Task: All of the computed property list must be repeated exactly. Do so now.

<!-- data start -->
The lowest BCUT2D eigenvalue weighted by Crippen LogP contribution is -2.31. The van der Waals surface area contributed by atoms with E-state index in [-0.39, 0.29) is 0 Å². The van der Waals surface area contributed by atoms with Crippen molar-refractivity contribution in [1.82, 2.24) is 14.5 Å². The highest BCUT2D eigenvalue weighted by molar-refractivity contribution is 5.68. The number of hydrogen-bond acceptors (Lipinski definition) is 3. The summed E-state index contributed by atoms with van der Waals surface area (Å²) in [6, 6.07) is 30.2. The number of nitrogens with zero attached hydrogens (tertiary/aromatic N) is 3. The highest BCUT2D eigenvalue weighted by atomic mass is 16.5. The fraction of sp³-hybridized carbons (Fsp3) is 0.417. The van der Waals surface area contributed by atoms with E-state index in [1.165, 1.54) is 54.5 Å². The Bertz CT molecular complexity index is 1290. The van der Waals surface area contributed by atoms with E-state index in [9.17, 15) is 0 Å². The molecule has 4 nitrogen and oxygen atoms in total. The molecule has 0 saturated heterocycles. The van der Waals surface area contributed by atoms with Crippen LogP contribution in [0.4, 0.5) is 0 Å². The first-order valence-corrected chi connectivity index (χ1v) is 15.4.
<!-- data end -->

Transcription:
The lowest BCUT2D eigenvalue weighted by Crippen LogP contribution is -2.31. The van der Waals surface area contributed by atoms with E-state index in [-0.39, 0.29) is 0 Å². The van der Waals surface area contributed by atoms with Crippen molar-refractivity contribution in [1.82, 2.24) is 14.5 Å². The highest BCUT2D eigenvalue weighted by molar-refractivity contribution is 5.68. The number of hydrogen-bond acceptors (Lipinski definition) is 3. The summed E-state index contributed by atoms with van der Waals surface area (Å²) in [6, 6.07) is 30.2. The number of nitrogens with zero attached hydrogens (tertiary/aromatic N) is 3. The highest BCUT2D eigenvalue weighted by atomic mass is 16.5. The fraction of sp³-hybridized carbons (Fsp3) is 0.417. The van der Waals surface area contributed by atoms with E-state index in [1.165, 1.54) is 54.5 Å². The Bertz CT molecular complexity index is 1290. The van der Waals surface area contributed by atoms with E-state index in [9.17, 15) is 0 Å². The molecule has 4 nitrogen and oxygen atoms in total. The molecule has 0 saturated heterocycles. The van der Waals surface area contributed by atoms with Crippen LogP contribution in [0.4, 0.5) is 0 Å². The first-order valence-corrected chi connectivity index (χ1v) is 15.4.